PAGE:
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Blue Nude III, Gouache by Henri Matisse (1869-1954, France)
The series of paintings, which are known as the blue nudes, were painted between 1952 and 53 using the gouache découpage method. They illustrate how provocative a simple design can be. Matisse used simple cut shapes to construct the images and uses the colour blue because of its obvious ties with nudity. The pieces of paper used in the découpage technique were all large and every shape in the picture was related to the others. This made the paintings perfectly balanced as is clear from The Blue Nude III.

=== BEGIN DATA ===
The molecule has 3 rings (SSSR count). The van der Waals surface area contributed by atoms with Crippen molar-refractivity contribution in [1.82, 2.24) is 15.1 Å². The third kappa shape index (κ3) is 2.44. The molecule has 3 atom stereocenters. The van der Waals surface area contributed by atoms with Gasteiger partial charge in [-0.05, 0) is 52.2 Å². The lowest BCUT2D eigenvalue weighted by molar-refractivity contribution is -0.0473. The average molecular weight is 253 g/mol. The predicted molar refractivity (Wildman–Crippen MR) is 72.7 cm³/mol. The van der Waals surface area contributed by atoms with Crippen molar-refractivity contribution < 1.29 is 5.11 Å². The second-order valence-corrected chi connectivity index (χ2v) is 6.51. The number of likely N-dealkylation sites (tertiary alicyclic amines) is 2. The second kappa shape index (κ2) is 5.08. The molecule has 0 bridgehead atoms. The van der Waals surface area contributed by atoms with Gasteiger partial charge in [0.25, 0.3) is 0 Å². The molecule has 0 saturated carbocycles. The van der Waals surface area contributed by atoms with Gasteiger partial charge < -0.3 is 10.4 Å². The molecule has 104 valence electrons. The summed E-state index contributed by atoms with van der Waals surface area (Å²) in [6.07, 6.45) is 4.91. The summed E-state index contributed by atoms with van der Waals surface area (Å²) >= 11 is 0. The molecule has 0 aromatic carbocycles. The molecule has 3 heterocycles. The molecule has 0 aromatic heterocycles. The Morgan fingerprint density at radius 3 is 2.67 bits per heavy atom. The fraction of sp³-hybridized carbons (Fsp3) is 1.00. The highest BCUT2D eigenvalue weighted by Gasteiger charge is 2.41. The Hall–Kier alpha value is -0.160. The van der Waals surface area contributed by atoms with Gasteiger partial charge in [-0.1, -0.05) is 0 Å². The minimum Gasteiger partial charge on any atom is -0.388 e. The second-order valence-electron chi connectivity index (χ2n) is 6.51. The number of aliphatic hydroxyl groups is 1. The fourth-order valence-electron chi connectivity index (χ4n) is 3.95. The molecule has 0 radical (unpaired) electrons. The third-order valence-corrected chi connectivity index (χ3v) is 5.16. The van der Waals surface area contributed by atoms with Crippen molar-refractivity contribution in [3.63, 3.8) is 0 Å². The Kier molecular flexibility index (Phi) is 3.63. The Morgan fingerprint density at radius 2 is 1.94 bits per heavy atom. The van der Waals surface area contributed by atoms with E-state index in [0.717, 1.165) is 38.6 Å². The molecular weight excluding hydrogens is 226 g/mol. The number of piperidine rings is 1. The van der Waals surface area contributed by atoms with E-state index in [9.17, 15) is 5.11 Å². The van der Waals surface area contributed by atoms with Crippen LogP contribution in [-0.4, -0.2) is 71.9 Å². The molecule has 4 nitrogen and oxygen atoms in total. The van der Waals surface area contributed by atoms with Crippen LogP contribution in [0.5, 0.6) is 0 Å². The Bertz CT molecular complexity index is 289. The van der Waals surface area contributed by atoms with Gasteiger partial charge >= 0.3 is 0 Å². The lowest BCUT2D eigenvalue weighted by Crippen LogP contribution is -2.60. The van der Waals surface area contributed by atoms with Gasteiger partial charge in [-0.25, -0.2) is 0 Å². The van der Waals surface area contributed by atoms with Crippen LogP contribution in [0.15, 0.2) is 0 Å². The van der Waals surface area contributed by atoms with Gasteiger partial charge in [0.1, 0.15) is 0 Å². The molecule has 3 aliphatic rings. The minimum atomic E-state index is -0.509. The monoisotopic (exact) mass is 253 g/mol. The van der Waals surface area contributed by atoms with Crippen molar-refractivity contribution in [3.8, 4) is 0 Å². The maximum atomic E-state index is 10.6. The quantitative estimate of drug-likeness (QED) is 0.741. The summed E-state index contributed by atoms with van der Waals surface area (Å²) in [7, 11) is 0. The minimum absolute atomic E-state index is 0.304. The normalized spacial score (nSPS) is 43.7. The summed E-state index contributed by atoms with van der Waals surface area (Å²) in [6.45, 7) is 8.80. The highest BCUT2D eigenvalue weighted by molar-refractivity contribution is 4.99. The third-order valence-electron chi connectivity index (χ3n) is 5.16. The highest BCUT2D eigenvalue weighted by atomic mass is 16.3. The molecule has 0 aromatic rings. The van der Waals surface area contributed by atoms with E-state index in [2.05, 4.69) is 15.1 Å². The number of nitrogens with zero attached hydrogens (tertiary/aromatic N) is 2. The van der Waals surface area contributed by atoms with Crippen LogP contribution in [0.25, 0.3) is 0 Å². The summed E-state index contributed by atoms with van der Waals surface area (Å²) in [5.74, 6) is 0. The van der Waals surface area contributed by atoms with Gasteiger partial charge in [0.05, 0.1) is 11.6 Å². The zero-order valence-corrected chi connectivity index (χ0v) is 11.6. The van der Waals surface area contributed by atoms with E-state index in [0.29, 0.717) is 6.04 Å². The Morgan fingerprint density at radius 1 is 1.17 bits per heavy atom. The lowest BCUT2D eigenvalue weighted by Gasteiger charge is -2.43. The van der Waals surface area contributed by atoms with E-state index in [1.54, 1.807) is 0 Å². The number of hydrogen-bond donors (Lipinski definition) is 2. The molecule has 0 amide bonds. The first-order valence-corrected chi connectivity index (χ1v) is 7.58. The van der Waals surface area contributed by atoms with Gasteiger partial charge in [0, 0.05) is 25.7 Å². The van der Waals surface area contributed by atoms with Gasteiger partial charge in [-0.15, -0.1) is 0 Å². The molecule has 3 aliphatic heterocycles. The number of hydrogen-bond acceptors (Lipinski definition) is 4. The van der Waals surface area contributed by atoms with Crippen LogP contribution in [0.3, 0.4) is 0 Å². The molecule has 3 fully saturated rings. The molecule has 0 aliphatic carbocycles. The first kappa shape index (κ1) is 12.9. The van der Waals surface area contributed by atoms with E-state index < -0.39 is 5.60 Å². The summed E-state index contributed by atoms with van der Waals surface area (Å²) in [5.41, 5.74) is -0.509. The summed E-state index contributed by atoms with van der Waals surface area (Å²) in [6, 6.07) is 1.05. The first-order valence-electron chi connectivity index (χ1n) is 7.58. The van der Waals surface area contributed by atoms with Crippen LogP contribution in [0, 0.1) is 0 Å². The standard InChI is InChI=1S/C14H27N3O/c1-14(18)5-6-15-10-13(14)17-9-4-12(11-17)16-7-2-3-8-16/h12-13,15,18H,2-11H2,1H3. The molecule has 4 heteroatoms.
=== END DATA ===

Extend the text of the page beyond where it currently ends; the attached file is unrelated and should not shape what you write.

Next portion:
The color blue signified distance and volume to Matisse. Frustrated in his attempts to successfully marry dominant and contrasting tones, the artist was moved to use solid slabs of single color early in his career, a technique that became known as Fauvism. The painted gouache cut-outs that comprise the Blue Nudes were inspired by Matisse's collection of African sculpture and a visit that he made to Tahiti in 1930. It took another twenty years and a period of incapacity after an operation before Matisse synthesized these influences into this seminal series